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Miner Recollections
by Bucky Schriver
for The Frostburg Express

A CHILD BECOMES A VICTIM OF THE HALF TURN

 

Alfred Metz

The desperate financial circumstances of the miners in  Maryland's coal mining region in the mid to late 1800’s often made it  necessary for the father to employ his son as his helper in the mines.  The expectation was that an adult miner would produce two loaded coal cars per shift.  If the miner employed his son, he would be entitled to an extra car, since a boy was expected to produce only half as much coal as his father.  Hence, the term "half turn."

Before 1870, data on the number of child miners was highly unreliable.  The Census Bureau’s 1870 report characterized it’s own statistics as "distressingly inadequate."  The Bureau's insistence on  accurate data and the creation of the Bureau of Industrial Statistics in 1885 raised awareness of the plight of child miners. The employment of children in the coal mines gradually diminished. This allowed the boys to finish their education and break the coal miner's cycle of poverty.  In an early report by the Bureau of Industrial Statistics, it was observed that child miners between the ages of 12 and 16 were bright and could read without difficulty.  A passage in the same report also discussed how sad it was to see young boys going down into the mines.  In 1880, one in seven coal miners in Maryland were listed as being under the age of 16.  By 1910, the number had declined to one in thirty five.  This trend came too late, however, for 14 year old Alfred Metz, who was killed in the Potomac Mine in Barton in 1894.                
The Particulars of Young Metz's Death
                (From the Cumberland Evening Times - May 8, 1894 pg. 2)

The particulars of the killing of young Alfred Metz, at Barton, as learned today, are that he went into the Potomac Mine at that place yesterday morning with his father, Mr. William Metz.  At about one o'clock, Mr. Metz with his son, started toward the mouth of the mine with a car of coal.  The car had been piled too high and, catching a cap head, twisted it around, thereby knocking down a prop, which loosened a portion of the roof coal, which fell, and striking young Metz on the back of the head, broke his neck, causing instantaneous death.  Mr. Metz was also slightly injured about the head and shoulders.  Alfred was about 13 years of age and was greatly liked by all of the men in the mine.  A coroner's jury last evening at 5 o'clock returned a verdict of accidental death.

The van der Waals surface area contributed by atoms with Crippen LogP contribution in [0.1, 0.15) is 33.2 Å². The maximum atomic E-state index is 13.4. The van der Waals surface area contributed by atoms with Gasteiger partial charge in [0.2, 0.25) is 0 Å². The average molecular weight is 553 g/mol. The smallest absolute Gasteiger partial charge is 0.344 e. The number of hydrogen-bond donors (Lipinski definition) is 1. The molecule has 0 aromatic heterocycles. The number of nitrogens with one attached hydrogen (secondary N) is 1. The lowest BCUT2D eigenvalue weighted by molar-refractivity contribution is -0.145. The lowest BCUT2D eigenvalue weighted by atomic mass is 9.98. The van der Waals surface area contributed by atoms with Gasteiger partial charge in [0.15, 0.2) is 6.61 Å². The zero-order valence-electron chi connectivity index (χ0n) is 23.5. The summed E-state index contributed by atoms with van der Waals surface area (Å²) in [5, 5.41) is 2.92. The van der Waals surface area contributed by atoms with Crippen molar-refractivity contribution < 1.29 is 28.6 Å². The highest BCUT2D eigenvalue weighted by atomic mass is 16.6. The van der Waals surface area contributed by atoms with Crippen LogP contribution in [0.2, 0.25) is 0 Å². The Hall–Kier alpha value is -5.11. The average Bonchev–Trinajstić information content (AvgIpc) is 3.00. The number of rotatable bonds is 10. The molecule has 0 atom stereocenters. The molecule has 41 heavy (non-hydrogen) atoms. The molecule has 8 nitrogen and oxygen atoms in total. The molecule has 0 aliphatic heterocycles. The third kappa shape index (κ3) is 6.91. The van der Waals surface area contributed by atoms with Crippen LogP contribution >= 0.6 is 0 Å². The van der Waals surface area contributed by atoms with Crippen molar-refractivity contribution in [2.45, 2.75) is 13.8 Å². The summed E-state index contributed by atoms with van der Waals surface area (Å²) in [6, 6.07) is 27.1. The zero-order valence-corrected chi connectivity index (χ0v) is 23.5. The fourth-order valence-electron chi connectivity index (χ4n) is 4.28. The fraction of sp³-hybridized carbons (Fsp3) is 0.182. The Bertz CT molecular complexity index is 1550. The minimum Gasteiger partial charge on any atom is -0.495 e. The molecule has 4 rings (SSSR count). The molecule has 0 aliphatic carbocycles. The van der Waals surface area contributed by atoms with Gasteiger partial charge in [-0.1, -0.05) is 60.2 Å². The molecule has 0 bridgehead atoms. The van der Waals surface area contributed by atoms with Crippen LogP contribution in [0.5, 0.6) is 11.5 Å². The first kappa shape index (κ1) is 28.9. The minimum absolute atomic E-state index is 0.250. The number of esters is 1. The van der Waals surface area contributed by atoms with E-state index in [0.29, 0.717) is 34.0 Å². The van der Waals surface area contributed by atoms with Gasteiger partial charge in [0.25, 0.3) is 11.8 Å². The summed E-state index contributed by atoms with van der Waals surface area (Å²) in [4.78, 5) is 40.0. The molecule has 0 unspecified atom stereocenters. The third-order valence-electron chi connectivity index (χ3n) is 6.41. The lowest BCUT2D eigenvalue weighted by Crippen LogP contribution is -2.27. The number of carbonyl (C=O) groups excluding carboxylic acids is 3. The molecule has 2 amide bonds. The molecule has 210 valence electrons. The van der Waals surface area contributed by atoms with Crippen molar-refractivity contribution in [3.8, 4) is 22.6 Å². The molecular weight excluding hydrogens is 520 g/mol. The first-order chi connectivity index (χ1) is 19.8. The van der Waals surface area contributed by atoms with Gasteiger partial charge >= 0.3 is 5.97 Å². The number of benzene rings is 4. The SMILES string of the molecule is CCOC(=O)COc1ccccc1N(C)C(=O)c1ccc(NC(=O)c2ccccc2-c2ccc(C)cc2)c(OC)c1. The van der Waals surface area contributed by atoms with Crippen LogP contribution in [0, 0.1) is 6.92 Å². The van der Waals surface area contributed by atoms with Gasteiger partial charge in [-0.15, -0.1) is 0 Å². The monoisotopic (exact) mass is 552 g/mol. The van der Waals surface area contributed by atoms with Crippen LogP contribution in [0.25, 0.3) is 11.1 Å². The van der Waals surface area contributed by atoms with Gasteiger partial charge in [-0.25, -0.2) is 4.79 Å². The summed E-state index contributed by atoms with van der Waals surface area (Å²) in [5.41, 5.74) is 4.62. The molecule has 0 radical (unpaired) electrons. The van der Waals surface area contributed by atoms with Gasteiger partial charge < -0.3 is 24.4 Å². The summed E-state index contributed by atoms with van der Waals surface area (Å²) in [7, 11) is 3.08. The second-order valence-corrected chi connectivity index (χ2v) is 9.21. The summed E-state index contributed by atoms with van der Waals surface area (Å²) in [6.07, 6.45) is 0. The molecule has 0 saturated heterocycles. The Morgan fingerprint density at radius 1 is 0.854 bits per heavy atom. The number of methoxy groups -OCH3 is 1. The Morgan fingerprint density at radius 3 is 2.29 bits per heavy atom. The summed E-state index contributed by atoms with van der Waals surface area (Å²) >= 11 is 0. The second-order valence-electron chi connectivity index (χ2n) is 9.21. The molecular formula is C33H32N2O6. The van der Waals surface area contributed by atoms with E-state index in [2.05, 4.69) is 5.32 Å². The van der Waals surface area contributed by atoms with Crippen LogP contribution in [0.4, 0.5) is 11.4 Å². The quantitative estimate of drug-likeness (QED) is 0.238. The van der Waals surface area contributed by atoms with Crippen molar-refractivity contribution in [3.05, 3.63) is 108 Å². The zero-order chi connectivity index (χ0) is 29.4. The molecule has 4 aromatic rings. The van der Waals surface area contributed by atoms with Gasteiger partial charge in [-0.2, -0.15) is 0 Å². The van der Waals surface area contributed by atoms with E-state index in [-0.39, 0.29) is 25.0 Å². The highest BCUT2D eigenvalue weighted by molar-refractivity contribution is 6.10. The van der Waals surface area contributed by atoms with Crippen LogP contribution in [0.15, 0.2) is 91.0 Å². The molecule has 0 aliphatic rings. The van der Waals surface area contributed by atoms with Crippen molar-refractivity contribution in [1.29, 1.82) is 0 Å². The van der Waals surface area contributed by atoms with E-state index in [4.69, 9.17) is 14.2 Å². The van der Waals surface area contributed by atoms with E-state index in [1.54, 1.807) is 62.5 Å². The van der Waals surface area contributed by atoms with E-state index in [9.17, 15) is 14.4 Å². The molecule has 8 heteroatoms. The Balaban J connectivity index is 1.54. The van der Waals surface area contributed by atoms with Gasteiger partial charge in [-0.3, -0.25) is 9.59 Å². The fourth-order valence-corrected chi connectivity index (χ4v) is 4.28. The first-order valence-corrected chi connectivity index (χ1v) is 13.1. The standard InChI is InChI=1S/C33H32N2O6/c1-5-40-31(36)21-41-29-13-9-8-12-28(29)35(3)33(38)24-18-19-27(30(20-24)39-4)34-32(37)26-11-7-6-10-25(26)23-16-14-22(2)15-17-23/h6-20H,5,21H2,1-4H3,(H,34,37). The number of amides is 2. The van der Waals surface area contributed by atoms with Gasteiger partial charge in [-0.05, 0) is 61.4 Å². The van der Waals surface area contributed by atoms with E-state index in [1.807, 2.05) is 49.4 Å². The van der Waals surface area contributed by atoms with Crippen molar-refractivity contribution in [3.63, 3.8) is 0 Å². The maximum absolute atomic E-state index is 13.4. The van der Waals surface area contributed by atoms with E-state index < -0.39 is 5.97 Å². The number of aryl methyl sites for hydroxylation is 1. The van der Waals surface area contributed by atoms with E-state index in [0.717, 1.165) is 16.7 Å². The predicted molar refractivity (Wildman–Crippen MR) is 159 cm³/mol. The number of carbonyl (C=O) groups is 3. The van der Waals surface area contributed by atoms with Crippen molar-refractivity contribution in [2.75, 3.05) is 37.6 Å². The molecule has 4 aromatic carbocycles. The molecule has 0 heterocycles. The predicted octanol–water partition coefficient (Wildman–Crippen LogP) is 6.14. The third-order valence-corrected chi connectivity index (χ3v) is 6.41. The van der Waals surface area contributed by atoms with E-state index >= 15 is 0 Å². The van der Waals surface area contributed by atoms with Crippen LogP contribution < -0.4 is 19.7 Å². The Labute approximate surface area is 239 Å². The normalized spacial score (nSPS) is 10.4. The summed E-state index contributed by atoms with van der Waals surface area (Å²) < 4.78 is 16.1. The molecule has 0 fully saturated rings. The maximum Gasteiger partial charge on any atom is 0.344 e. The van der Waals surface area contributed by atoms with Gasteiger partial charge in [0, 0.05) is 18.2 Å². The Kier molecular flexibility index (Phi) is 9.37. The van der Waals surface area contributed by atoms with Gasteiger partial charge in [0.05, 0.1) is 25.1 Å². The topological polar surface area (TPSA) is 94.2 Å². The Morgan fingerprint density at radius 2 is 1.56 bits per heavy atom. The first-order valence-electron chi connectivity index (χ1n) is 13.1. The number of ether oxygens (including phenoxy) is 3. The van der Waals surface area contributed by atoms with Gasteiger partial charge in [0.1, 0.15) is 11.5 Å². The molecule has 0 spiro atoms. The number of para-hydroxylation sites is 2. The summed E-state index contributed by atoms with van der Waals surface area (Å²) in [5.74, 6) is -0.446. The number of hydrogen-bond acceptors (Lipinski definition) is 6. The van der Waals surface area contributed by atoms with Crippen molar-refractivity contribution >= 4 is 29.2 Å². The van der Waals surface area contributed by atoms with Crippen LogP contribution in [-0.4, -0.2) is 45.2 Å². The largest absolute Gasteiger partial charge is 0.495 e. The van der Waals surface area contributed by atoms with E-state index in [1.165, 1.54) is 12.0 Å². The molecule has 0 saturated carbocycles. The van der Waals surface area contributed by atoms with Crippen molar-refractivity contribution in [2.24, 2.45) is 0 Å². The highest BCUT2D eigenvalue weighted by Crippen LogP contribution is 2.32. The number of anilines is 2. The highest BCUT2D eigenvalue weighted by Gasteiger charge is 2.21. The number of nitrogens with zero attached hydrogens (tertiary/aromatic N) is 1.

Alfred Metz's brothers later gained great renown in the George’s Creek area for their baseball prowess.  The Metz Brothers baseball team, based in their hometown of Barton, turned back many worthy opponents in the early 1900s. The team was composed entirely of the Metz siblings.  In an article in the Cumberland Sunday Times in 1955, staff writer Jim Day bestowed upon the team the title "Brothers of the Bat."  Young Alfred Metz never got the opportunity to take his rightful place on the field with the Metz Brothers baseball team. 


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